October 15, 2010

300 Words About: Howl

Hmm...people had a hard time understanding my poetry...how will they understand this film?

To be perfectly honest, I went into Howl at a distinct disadvantage: I've never connected much with the Beat Generation, and I find a lot of poetry just plain bewildering. Put it to music or use imagery that I understand and I'm good, but meditate on "peyote solidities of halls, backyard green tree cemetery dawns", as Allen Ginsberg does in his infamous poem, "Howl", and I'm lost.

Call me culturally illiterate, but I'm afraid that while I understand the social significance of the poem in its time (both as a cathartic statement and as a legal precedent), it just has no emotional resonance for me at all. Should this have affected my viewing of Howl? Probably, but since much of the film is animated I didn't have to do much heavy lifting anyway. The metaphors and raw passion were brought to life for me, so all I had to do was try and understand, which I did with infrequent success.

In theory I love the idea of bringing poetry to cinematic life for the very reasons I've mentioned: it helps me make some sense of the underlying meaning. But "Howl", with its huge cultural and historic significance, may not have been the best poem to explore in this way. The entire film should have been animated, or the entire film should have been a legal drama about obscenity and censorship in the 1950's, or the entire film should have been a biopic of Ginsberg (heck, maybe it just should have been a documentary).

Instead, Howl is all three, and suffers because of it (even if I admire the fact that none of the dialogue was scripted). I was tossed around from the courtroom to a living room to a coffeehouse to an animated nightmare. It was disorienting and, apart from James Franco's committed performance, it made disappointingly little use of a terrific cast featuring Jeff Daniels, Jon Hamm, and David Strathairn.

The end of the film is much tidier than the rest of it, and underscores, at least to me, that directors Rob Epstein and Jeffrey Friedman were more interested in telling the story of the poem than exploring the poem in the story, as if the meaning of the lines in "Howl" should be obvious to anyone who reads them (in a Q & A after the screening I attended, the directors talked almost exclusively about the technical aspects of making the film). Well, consider this viewer a little more enlightened about why "Howl" received so much attention, but still pretty much in the dark about what half of it actually means.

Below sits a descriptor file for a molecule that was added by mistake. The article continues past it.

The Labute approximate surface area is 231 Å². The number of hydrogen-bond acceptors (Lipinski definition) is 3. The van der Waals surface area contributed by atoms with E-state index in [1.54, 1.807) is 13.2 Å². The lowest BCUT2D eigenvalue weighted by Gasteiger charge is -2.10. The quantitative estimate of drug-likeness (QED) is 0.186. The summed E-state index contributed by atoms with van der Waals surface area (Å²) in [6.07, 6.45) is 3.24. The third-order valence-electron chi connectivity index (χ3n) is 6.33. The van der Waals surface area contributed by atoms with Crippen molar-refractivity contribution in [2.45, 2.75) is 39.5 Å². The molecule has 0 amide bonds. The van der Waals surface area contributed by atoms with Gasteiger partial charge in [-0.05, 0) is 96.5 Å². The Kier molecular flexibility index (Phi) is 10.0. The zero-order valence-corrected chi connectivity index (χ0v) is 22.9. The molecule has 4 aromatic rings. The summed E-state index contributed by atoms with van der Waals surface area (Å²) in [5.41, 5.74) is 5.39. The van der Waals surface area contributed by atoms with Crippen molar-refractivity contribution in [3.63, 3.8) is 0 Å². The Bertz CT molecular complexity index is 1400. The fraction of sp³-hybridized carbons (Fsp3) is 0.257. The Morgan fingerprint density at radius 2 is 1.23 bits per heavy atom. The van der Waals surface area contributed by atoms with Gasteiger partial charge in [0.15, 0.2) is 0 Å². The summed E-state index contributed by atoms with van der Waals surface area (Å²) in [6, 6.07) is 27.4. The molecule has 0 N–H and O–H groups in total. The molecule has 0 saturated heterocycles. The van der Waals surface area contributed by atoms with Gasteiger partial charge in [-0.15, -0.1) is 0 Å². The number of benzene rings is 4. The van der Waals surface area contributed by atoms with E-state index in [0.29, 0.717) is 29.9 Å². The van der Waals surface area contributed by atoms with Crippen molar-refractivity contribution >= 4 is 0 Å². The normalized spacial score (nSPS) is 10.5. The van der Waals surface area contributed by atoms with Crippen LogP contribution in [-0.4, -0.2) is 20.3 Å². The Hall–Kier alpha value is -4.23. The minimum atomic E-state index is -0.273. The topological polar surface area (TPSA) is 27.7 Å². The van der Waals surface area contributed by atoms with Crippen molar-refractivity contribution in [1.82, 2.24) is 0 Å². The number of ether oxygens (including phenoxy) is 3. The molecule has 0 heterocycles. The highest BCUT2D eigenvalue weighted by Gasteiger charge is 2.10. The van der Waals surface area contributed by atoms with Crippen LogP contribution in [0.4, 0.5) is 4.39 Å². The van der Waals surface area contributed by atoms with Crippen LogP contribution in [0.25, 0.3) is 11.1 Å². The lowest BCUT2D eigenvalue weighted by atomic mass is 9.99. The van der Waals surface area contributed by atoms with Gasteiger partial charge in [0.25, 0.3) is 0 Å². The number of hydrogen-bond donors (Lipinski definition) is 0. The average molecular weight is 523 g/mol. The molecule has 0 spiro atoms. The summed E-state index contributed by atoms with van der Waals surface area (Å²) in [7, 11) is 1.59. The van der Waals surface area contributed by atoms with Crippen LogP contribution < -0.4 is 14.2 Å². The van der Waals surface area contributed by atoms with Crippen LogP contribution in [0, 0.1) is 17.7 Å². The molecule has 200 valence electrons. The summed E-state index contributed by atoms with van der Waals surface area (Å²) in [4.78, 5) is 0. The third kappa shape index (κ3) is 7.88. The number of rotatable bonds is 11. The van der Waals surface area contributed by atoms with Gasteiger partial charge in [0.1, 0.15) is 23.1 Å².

1. Were any of the scenes set inside or outside City Lights bookstore in San Francisco? I'd be interested in the locations, and I'd be interested as an English teacher, but I'm more a Kerouac fan than a Ginsberg fan - though I am a James Franco fan. Almost saw it last night; I will perhaps check it out. As you write here, it seems an odd choice for a topic.

  2. Hi Hokahey - long time no see (literally, as Howl is one of maybe two movies I've seen in the last month; I'm sure you've been doing some great writing in the meantime as well).

    Actually a good number of the scenes were set inside the bookstore during Ginsberg's original reading of the poem, which was met with many hoots and cheers. I think as an English teacher, a Franco fan, and someone interested in language in general, you'll probably find more to appreciate about it than the average person. The artistry you might take or leave (it's very well done on a technical level), but how you will view the film as a whole I couldn't predict. Hope to check it out if you review it!

  3. I saw this at the New York GLTFF months ago, and while I though it was passable, I have since come to realize that it is even less than that. I have read much of the beat generation poets, and like Ginsberg, but this was a surface often superficial look at a far more complex figure and a far more intricate relationship. I think you saw through the inadequacies here and have expressed them quite persuasively.

    I am an English teacher, but not much of a Franco fan, though he was better here than i expected.

  4. The difficulty Hokahey I've had in posting at your place is that I DO NOT have a google account (whenever I tried to sign up they keep saying that e mail account is already spoken for. It is very frustrating, and I've re-tried many times) I know there is a way to relax the restrictions, but you may be happy with them the way they are. I will keep looking for a way, my friend.

  5. Sam, Franco is a pretty interesting actor and I appreciate that he challenges himself between/within genres. Seems kind of kooky at times but when he dials in I think he does well. I'm looking forward to 127 Hours and have heard his performance is award-worthy. We'll see.

  6. Daniel - I will take your advice and check it out. And thanks for the faith in my writing! I appreciate it.

    Sam - Hope you're reading this. Thanks for trying! I'll lift the comment moderation for a while. Now's your chance!


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